Thursday, June 03, 2010

Games

I have a love/hate relationship with games.  I've always loved playing games (well, the ones I'm able to win), and I love it when my children play games.  Even games that are just for fun teach so many lessons:  good sportsmanship, taking turns, counting, strategy, and how to stack the deck to make the game of Candy Land finally end.  What I don't love is that they often have so many different little parts to them.  Parts that are evidently very difficult to put back into the box and put away.  At least that is my assumption since so often I walk into a room only to discover half empty game boxes with their contents strewn about the floor.  I then commit the grave parenting error of making threats that my children are well-aware that I have no intention of carrying out.  You know the type:  "If you people can't keep the games organized and all the pieces put away I'm going to throw them all away since we won't be able to play them because they are all missing pieces!"  (I have a tendency toward run-on sentences when I've worked up a steam.)  I know I shouldn't, but sometimes I just can't help myself.  And really, I don't want to throw away the games.  I want to have my children play them.  I just want them to put them away when they are done.

This is one of those areas of parenting that I just can't quite get a hold of.  I need suggestions!  How do all of you keep your games organized and kept together?  Or do you?  I need help or my head may perhaps explode and then I'll have to clean that up, too.

3 comments:

Angie said...

Make sure each game has a ziploc or slider bag associated with it. The kids learn to put the pieces back in the baggie. That way even if they leave it out, the pieces are still together.

They may need some direction for a while though.

good luck!

Melissia said...

When my kids were young we had a closet that was designated the puzzle, game closet and they were checked out. 4 kids at our house, and upon return, intact, with all pieces and in ziplock, a sticker was given to each child for their chart. So many stickers equaled a small toy or reward. Another thing that I used to do was reinforce the boxes with extra wide tape to strengthen them, they seem to last longer that way. And we used a cookie sheet with edges or a later a table with trim added on which to do our puzzles, that way we did not lose many pieces.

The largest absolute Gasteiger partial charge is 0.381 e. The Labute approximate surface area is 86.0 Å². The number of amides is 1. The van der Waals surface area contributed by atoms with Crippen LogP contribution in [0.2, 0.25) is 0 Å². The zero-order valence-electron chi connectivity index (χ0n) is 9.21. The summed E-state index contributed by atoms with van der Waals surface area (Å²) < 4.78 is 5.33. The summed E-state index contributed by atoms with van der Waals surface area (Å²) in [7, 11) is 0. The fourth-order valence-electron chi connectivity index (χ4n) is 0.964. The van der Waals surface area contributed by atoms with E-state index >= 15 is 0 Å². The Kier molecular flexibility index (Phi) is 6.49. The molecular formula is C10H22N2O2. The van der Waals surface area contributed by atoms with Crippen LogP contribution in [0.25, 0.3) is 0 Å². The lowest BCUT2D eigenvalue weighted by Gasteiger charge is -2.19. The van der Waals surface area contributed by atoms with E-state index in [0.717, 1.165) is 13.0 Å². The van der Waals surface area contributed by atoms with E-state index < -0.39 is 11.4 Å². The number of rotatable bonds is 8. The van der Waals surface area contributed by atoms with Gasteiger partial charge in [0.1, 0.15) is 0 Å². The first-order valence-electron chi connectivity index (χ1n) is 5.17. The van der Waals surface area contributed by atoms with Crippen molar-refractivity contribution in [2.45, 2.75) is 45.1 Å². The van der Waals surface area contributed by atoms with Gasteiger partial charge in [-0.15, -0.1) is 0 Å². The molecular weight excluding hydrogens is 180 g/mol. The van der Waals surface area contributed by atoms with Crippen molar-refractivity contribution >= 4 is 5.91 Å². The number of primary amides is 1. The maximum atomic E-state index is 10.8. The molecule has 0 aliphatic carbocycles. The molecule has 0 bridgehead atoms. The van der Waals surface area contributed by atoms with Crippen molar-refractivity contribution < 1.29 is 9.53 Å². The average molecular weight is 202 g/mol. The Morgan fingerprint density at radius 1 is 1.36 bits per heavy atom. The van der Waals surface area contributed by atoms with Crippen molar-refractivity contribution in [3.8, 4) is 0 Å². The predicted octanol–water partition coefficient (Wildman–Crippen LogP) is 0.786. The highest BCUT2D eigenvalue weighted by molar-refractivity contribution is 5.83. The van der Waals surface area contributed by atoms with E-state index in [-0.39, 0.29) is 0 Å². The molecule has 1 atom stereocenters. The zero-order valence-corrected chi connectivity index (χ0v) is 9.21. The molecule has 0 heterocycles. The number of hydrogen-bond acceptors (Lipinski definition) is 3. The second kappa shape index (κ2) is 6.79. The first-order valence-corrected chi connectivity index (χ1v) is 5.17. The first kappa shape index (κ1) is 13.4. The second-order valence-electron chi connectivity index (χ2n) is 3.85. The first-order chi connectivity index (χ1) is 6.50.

I know it sounds a bit like a day care but we did the same with our craft supplies as well and it worked for us, everyone liked knowing where all the supplies would be and the kids got practice by signing out for the supplies that they used. That way we knew what we had, what we had used and what we needed to replace and the kids got experience with all kinds of skills. Of course we modified it according to age and ability, starting with pictures first and then moving up to sigh out sheets.
It worked very well when we could not find the pinking shears, we could just see who had them last!

sandwichinwi said...

A slider ziploc, yes! I also glue the directions into the lid of the box. There is almost always a back side with nothing important on it, (or use the Spanish side!) that you can glue onto the lid. If there really is no unessential page, I just glue down one of the margins. I've also read about people putting all the pieces into a ziploc and stacking all the boards on a shelf and just throwing away the boxes. I can't bring myself to do that, though! What if it's worth thousands of dollars some day, and I threw away the box!!!? (I have finally come to peace with throwing away dust jackets, however)

I have to say, I am blessed with kids who are good game-putter-awayers.

Now if only they could put away their laundry!

Blessings,
Sandwich

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